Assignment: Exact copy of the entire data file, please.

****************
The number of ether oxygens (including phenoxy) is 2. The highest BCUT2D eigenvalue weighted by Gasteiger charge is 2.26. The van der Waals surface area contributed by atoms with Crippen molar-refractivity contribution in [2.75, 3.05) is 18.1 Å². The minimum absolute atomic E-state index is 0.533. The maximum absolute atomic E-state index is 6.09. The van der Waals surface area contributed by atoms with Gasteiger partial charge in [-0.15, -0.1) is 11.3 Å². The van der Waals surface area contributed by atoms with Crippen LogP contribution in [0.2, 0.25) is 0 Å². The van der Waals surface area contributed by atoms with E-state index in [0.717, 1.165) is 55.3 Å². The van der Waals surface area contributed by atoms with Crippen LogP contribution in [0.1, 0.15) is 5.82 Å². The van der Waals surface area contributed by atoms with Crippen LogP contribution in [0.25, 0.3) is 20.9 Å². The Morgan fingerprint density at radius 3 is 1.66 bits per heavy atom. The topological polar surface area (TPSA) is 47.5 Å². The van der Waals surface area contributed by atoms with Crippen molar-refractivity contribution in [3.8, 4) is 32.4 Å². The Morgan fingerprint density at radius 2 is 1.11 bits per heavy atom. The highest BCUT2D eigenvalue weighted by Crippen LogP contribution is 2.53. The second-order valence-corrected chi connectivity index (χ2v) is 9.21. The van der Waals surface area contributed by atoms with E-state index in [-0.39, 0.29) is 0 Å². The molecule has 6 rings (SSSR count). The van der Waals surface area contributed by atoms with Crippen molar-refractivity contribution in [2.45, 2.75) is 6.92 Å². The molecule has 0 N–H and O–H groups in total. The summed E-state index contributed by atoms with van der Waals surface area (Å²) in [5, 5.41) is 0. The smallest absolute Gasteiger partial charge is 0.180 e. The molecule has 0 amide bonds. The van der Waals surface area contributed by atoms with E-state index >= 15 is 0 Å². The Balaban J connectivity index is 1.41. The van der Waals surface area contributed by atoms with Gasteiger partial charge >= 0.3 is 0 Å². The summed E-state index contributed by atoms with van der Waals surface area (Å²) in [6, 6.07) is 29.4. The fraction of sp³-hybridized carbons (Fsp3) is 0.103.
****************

The number of ether oxygens (including phenoxy) is 2. The highest BCUT2D eigenvalue weighted by Gasteiger charge is 2.26. The van der Waals surface area contributed by atoms with Crippen molar-refractivity contribution in [2.75, 3.05) is 18.1 Å². The minimum absolute atomic E-state index is 0.533. The maximum absolute atomic E-state index is 6.09. The van der Waals surface area contributed by atoms with Gasteiger partial charge in [-0.15, -0.1) is 11.3 Å². The van der Waals surface area contributed by atoms with Crippen LogP contribution in [0.2, 0.25) is 0 Å². The van der Waals surface area contributed by atoms with E-state index in [0.717, 1.165) is 55.3 Å². The van der Waals surface area contributed by atoms with Crippen LogP contribution in [0.1, 0.15) is 5.82 Å². The van der Waals surface area contributed by atoms with Crippen LogP contribution in [0.25, 0.3) is 20.9 Å². The Morgan fingerprint density at radius 3 is 1.66 bits per heavy atom. The topological polar surface area (TPSA) is 47.5 Å². The van der Waals surface area contributed by atoms with Crippen molar-refractivity contribution in [3.8, 4) is 32.4 Å². The Morgan fingerprint density at radius 2 is 1.11 bits per heavy atom. The highest BCUT2D eigenvalue weighted by Crippen LogP contribution is 2.53. The second-order valence-corrected chi connectivity index (χ2v) is 9.21. The van der Waals surface area contributed by atoms with E-state index in [-0.39, 0.29) is 0 Å². The molecule has 6 rings (SSSR count). The van der Waals surface area contributed by atoms with Crippen molar-refractivity contribution in [2.45, 2.75) is 6.92 Å². The molecule has 0 N–H and O–H groups in total. The summed E-state index contributed by atoms with van der Waals surface area (Å²) in [5, 5.41) is 0. The smallest absolute Gasteiger partial charge is 0.180 e. The molecule has 0 amide bonds. The van der Waals surface area contributed by atoms with E-state index >= 15 is 0 Å². The Balaban J connectivity index is 1.41. The van der Waals surface area contributed by atoms with Gasteiger partial charge >= 0.3 is 0 Å². The summed E-state index contributed by atoms with van der Waals surface area (Å²) in [6, 6.07) is 29.4. The fraction of sp³-hybridized carbons (Fsp3) is 0.103.